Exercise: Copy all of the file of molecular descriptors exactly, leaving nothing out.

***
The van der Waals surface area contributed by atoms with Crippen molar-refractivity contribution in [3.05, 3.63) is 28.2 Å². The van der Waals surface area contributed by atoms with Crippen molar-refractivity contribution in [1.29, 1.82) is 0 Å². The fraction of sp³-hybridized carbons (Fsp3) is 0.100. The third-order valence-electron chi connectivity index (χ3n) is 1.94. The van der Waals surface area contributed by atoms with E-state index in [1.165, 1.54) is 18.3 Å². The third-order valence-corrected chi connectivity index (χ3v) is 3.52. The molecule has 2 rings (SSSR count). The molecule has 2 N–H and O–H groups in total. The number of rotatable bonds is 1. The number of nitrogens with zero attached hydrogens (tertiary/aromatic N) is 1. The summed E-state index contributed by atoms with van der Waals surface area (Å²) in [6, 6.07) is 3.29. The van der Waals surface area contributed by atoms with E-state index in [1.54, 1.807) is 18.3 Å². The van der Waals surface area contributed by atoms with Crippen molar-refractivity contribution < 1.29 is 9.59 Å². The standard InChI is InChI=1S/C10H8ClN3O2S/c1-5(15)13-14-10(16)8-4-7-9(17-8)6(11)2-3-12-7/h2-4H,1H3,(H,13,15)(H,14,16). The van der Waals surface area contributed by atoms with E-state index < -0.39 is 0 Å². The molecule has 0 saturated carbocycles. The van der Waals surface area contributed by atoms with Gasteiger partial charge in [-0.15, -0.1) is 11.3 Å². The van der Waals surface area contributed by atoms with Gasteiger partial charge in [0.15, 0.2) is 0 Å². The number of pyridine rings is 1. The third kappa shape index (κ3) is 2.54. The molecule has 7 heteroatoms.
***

The van der Waals surface area contributed by atoms with Crippen molar-refractivity contribution in [3.05, 3.63) is 28.2 Å². The van der Waals surface area contributed by atoms with Crippen molar-refractivity contribution in [1.29, 1.82) is 0 Å². The fraction of sp³-hybridized carbons (Fsp3) is 0.100. The third-order valence-electron chi connectivity index (χ3n) is 1.94. The van der Waals surface area contributed by atoms with E-state index in [1.165, 1.54) is 18.3 Å². The third-order valence-corrected chi connectivity index (χ3v) is 3.52. The molecule has 2 rings (SSSR count). The molecule has 2 N–H and O–H groups in total. The number of rotatable bonds is 1. The number of nitrogens with zero attached hydrogens (tertiary/aromatic N) is 1. The summed E-state index contributed by atoms with van der Waals surface area (Å²) in [6, 6.07) is 3.29. The van der Waals surface area contributed by atoms with E-state index in [1.54, 1.807) is 18.3 Å². The van der Waals surface area contributed by atoms with Crippen molar-refractivity contribution < 1.29 is 9.59 Å². The standard InChI is InChI=1S/C10H8ClN3O2S/c1-5(15)13-14-10(16)8-4-7-9(17-8)6(11)2-3-12-7/h2-4H,1H3,(H,13,15)(H,14,16). The van der Waals surface area contributed by atoms with E-state index < -0.39 is 0 Å². The molecule has 0 saturated carbocycles. The van der Waals surface area contributed by atoms with Gasteiger partial charge in [-0.15, -0.1) is 11.3 Å². The van der Waals surface area contributed by atoms with Gasteiger partial charge in [0.15, 0.2) is 0 Å². The number of pyridine rings is 1. The third kappa shape index (κ3) is 2.54. The molecule has 7 heteroatoms.